Do Canadian Citizens have to file their taxes in Canada while living in Taiwan?

What are the penalties for not filing your taxes in Canada? If I try to re-enter Canada will I have any problems ? What can you do if this is the case you’re in? Anyone out there have any info on this?

This may give you an idea. … broad.html

It depends on whether you are a resident or non resident. Basically, if you have been away from Canada for 183 days and have gained residency in another country (e.g., Taiwan), and have minimal ties (like just a bankcard etc.), you are deemed a non resident(although you can technically fill out a form for this with Revenue Canada).

However, if you have property in Canada such as cars, investments, RRSPs, houses, rental properties etc., you are deemed as a resident by Revenue Canada and must file a return on your worldwide income, including income earned in Taiwan.

As a general rule, since most Canadians come over to Taiwan in their early 20s, are often saddled in debt, and without ties and assets back home other than a bank account (to pay off those student loans), most, in my opinion, would be deemed as non residents after half a year (even without filling in the form, which many are hesitant to do because of privacy issues).

However, it really depends on your assets/connections back home. For me, coming over to Taiwan in my early 20s (before leaving 6 years later), I had no connections back home other than a bank card. If I decided to come back to Taiwan in the future (in my late 30s or 40s) or become an expat again anywhere in the world, I would have to sell my house, freeze my pensions, RRSPs, TFSAs etc., to become a non resident, as well as consider the impact of leaving on time-qualifying entitlement programs. Furthermore, you can’t just put it in another family members’ name.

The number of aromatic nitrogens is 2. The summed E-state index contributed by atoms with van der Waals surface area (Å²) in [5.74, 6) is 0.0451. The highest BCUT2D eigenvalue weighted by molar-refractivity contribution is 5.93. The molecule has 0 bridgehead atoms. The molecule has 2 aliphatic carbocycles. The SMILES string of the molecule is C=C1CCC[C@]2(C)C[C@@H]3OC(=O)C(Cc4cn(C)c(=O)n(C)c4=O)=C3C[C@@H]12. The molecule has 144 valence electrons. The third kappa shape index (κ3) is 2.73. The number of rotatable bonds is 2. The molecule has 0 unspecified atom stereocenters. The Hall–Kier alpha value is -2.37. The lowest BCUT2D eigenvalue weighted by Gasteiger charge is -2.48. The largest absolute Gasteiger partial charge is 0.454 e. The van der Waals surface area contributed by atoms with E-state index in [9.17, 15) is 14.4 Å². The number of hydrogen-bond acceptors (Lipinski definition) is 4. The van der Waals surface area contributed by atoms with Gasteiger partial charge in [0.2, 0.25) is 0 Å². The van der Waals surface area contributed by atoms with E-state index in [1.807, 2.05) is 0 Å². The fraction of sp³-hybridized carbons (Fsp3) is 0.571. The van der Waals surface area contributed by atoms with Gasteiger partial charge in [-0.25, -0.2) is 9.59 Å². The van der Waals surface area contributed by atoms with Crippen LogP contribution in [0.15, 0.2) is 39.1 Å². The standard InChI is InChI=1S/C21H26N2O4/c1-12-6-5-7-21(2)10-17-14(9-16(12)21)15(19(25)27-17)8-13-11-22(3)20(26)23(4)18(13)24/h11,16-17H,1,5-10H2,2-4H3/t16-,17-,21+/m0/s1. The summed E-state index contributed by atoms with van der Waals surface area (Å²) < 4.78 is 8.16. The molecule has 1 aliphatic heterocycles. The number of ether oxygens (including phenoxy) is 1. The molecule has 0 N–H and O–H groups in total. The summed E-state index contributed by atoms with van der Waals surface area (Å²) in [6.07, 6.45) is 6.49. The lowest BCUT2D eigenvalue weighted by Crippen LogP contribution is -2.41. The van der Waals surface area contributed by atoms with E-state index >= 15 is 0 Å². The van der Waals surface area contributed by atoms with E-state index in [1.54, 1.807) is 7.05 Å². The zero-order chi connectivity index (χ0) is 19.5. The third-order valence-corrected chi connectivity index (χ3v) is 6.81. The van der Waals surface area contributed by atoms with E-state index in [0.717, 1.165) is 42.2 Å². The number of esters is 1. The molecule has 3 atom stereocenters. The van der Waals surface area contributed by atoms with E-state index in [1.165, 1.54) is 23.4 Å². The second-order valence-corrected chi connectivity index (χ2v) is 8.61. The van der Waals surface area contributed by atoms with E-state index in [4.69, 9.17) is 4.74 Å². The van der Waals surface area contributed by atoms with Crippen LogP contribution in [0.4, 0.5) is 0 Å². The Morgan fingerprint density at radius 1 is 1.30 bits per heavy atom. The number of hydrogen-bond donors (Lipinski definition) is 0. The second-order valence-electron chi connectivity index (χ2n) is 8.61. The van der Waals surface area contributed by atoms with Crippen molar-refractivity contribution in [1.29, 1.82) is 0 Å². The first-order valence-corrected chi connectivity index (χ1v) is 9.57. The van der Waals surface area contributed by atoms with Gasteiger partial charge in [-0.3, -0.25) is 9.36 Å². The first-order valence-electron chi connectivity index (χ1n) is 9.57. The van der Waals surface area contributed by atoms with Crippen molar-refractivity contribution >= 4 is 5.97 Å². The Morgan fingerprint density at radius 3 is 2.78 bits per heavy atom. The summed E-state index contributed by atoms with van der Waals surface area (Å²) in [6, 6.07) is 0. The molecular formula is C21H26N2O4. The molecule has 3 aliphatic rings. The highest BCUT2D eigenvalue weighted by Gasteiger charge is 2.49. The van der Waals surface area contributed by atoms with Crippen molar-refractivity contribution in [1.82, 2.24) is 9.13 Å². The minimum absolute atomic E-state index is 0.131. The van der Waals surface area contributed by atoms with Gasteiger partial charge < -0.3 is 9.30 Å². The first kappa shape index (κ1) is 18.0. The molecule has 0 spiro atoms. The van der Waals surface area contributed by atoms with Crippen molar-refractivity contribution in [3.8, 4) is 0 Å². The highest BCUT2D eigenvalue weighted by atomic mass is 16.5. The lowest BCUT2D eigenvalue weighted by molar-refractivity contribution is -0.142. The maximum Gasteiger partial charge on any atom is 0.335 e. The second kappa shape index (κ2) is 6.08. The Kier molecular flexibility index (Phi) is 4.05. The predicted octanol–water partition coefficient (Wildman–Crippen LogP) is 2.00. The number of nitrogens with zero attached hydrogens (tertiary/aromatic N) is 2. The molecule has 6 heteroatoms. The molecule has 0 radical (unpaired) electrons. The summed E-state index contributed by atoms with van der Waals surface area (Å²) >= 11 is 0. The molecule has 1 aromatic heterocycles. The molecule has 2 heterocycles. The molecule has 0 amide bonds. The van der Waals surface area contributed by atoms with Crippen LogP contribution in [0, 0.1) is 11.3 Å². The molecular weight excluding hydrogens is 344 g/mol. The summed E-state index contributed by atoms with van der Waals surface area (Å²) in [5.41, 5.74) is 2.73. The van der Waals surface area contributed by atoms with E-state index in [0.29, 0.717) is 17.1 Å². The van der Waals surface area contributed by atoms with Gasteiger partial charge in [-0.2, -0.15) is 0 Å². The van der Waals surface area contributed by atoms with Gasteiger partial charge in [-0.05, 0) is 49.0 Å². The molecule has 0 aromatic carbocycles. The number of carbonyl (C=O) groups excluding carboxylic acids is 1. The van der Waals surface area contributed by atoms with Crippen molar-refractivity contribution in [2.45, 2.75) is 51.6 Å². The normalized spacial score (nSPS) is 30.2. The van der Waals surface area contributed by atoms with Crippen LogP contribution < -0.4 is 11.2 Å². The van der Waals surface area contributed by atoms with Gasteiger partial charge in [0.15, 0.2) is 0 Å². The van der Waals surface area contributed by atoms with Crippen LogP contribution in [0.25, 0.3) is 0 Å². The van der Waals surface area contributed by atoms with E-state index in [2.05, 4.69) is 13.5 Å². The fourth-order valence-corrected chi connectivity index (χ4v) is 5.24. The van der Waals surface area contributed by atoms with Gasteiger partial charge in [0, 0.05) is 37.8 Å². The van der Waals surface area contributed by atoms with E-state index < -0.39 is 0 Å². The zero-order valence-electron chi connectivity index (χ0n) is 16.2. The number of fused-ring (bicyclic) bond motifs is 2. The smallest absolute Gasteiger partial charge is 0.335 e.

That’s why when Canadians in their 30s, 40s or 50s with assets consider expat packages or just going overseas to work regardless of the package, they should consider (A) this process of divesting which may include selling real estate; (b) the programs they won’t be contributing to anymore that will impact retirement–namely CPP–qualifying for the 40 year qualifying period to get the full amount, their RRSP/TFSA contributions (you are throwing away the opportunity with the latter to invest 5000 with no capital gains tax), and their private pensions if they are working; and © other entitlement programs their will not contribute to while abroad such as 1. government RESP grants (up to 500 dollars per year per child 2. Universal Child Care payments if they have kids; and 3. the residency requirements for Old Age Security (need 40 years of residency for full amount–this is separate from CPP).

+1 to the above–very thorough.

Only thing I will add is the TFSA yearly limit is now $5500.

Does Canada have a tax treaty with Taiwan? They didn’t used to. Which would basically make filing in both places a bad idea. That said, if you have income in Canada, or assets of any kind there, it’d be a good idea to file. It’s so easy there anyway, like a 30 minute online process.